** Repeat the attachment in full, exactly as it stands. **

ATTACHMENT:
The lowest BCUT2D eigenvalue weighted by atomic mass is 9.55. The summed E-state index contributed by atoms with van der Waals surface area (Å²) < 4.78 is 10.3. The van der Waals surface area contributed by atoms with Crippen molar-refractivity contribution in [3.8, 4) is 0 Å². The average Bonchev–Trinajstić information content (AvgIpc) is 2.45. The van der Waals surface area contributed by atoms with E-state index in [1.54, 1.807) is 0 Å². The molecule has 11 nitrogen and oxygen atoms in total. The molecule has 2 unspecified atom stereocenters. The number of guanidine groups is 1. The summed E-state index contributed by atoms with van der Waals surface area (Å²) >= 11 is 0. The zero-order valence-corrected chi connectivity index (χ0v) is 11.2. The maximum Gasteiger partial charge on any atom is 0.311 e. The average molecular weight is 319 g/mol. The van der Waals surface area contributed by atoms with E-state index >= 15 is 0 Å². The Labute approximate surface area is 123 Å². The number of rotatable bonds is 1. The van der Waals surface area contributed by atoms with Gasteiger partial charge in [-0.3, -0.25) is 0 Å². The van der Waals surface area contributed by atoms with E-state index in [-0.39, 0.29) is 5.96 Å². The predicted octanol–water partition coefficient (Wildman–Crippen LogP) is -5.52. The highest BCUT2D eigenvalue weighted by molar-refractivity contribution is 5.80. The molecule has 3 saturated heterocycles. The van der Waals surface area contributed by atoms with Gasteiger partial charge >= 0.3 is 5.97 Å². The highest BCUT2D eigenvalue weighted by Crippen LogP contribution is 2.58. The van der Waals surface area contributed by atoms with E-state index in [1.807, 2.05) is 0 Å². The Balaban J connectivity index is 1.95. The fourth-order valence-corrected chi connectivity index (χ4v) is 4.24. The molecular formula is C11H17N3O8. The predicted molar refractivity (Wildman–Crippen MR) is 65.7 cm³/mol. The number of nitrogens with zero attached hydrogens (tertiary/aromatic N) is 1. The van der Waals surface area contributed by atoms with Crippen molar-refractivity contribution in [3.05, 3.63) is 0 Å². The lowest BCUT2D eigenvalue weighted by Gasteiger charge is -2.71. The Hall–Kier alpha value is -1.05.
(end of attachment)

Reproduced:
The lowest BCUT2D eigenvalue weighted by atomic mass is 9.55. The summed E-state index contributed by atoms with van der Waals surface area (Å²) < 4.78 is 10.3. The van der Waals surface area contributed by atoms with Crippen molar-refractivity contribution in [3.8, 4) is 0 Å². The average Bonchev–Trinajstić information content (AvgIpc) is 2.45. The van der Waals surface area contributed by atoms with E-state index in [1.54, 1.807) is 0 Å². The molecule has 11 nitrogen and oxygen atoms in total. The molecule has 2 unspecified atom stereocenters. The number of guanidine groups is 1. The summed E-state index contributed by atoms with van der Waals surface area (Å²) >= 11 is 0. The zero-order valence-corrected chi connectivity index (χ0v) is 11.2. The maximum Gasteiger partial charge on any atom is 0.311 e. The average molecular weight is 319 g/mol. The van der Waals surface area contributed by atoms with E-state index >= 15 is 0 Å². The Labute approximate surface area is 123 Å². The number of rotatable bonds is 1. The van der Waals surface area contributed by atoms with Gasteiger partial charge in [-0.3, -0.25) is 0 Å². The van der Waals surface area contributed by atoms with E-state index in [-0.39, 0.29) is 5.96 Å². The predicted octanol–water partition coefficient (Wildman–Crippen LogP) is -5.52. The highest BCUT2D eigenvalue weighted by molar-refractivity contribution is 5.80. The molecule has 3 saturated heterocycles. The van der Waals surface area contributed by atoms with Gasteiger partial charge >= 0.3 is 5.97 Å². The highest BCUT2D eigenvalue weighted by Crippen LogP contribution is 2.58. The van der Waals surface area contributed by atoms with E-state index in [1.807, 2.05) is 0 Å². The Balaban J connectivity index is 1.95. The fourth-order valence-corrected chi connectivity index (χ4v) is 4.24. The molecular formula is C11H17N3O8. The predicted molar refractivity (Wildman–Crippen MR) is 65.7 cm³/mol. The number of nitrogens with zero attached hydrogens (tertiary/aromatic N) is 1. The van der Waals surface area contributed by atoms with Crippen molar-refractivity contribution in [3.05, 3.63) is 0 Å². The lowest BCUT2D eigenvalue weighted by Gasteiger charge is -2.71. The Hall–Kier alpha value is -1.05.